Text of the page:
Transportation & Urban Environment

Yingying Lyu and Ann Forsyth. 2021. “Planning, Aging, and Loneliness: Reviewing Evidence About Built Environment Effects.” Journal of Planning Literature, August 2021. Publisher's VersionAbstract
Large numbers of people in many countries report being lonely with rates highest among the very old. Does the built environment affect loneliness among older people and if so, how? Using a scoping review, we examined associations between loneliness and built environments at the block, neighborhood, and city scales. The (1) neighborhood environment has received most attention. Research has also examined (2) urban contexts, (3) housing, and (4) transportation access. Findings are mixed with the stronger evidence that local resources, walkability, overall environment quality, housing options, and nearby transportation alternatives can help combat loneliness.
Haiyang Lin, Caiyun Bian, Yu Wang, Hailong Li, Qie Sun, and Fredrik Wallen. 2022. “Optimal planning of intra-city public charging stations.” Energy, 238, Part C, Pp. 121948. Publisher's VersionAbstract
Intra-city Public Charging Stations (PCSs) play a crucial role in promoting the mass deployment of Electric Vehicles (EVs). To motivate the investment on PCSs, this work proposes a novel framework to find the optimal location and size of PCSs, which can maximize the benefit of the investment. The impacts of charging behaviors and urban land uses on the income of PCSs are taken into account. An agent-based trip chain model is used to represent the travel and charging patterns of EV owners. A cell-based geographic partition method based on Geographic Information System is employed to reflect the influence of land use on the dynamic and stochastic nature of EV charging behaviors. Based on the distributed charging demand, the optimal location and size of PCSs are determined by mixed-integer linear programming. Västerås, a Swedish city, is used as a case study to demonstrate the model's effectiveness. It is found that the charging demand served by a PCS is critical to its profitability, which is greatly affected by the charging behavior of drivers, the location and the service range of PCS. Moreover, charging price is another significant factor impacting profitability, and consequently the competitiveness of slow and fast PCSs.
Faan Chen, Jiaorong Wu, Xiaohong Chen, and Chris Nielsen. 2021. “Disentangling the impacts of the built environment and self-selection on travel behavior: An empirical study in the context of different housing types.” Cities, 116, September, Pp. 103285. Publisher's VersionAbstract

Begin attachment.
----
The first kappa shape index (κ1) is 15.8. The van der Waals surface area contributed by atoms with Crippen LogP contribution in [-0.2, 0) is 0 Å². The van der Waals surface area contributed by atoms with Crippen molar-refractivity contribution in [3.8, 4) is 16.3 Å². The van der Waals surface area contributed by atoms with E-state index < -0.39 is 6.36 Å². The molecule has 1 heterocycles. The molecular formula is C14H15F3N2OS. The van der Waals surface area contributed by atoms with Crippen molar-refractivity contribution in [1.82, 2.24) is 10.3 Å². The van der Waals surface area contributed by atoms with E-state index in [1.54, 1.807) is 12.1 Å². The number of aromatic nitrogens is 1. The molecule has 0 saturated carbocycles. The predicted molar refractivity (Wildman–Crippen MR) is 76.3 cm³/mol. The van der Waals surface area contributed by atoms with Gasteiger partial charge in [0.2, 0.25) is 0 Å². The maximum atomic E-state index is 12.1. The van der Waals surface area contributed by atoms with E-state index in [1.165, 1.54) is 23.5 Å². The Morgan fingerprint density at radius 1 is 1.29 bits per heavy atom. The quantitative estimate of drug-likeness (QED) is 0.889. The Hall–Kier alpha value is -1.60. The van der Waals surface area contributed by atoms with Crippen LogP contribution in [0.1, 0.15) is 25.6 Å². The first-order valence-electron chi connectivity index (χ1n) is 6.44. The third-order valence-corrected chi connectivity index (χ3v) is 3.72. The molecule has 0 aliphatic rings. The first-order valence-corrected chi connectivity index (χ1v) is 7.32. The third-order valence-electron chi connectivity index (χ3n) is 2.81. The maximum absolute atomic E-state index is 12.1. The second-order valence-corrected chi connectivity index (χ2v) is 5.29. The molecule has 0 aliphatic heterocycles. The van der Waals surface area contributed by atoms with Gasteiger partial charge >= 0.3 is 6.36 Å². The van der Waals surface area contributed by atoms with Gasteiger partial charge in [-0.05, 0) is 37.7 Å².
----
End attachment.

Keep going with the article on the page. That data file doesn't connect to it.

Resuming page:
Due to spatial heterogeneity worldwide, results from studies examining the effect of residential self-selection on travel behavior vary substantially. As a result of housing reform, the unique housing allocation system in China is a prime example of a context where the self-selection effect may conflict with international knowledge. Using a sample of 3836 residents, whom are living in Transit-Oriented Development (TOD) and non-TOD neighborhoods in Shanghai, this study untangles the effects that the built environment and residential self-selection have on travel behavior, in the context of diversified housing types in urban China. Specifically, this paper employs propensity score matching (PSM) to quantitate the relative importance of the built environment itself, verses residential self-selection, in influencing travel behavior for each of the housing types. The results show that the residential self-selection effect in the four types of housing (work-unit, commodity, public, and replacement) accounts for 15.2%, 30.7%, 18.5%, and 5.9% of the total impact on vehicle kilometers traveled (VKT), respectively. These findings expand the international database of point estimates in the relative contribution of self-selection toward the impact on travel behavior across global contexts, providing a comprehensive framework for similar studies on self-selection in other parts of the world.
Rong Ma, Bin Chen, Chenghe Guan, Jing Meng, and Bo Zhang. 2018. “Socioeconomic determinants of China’s growing CH4 emissions.” Journal of Environmental Management, 228, 15 December 2018, Pp. 103-116. Publisher's VersionAbstract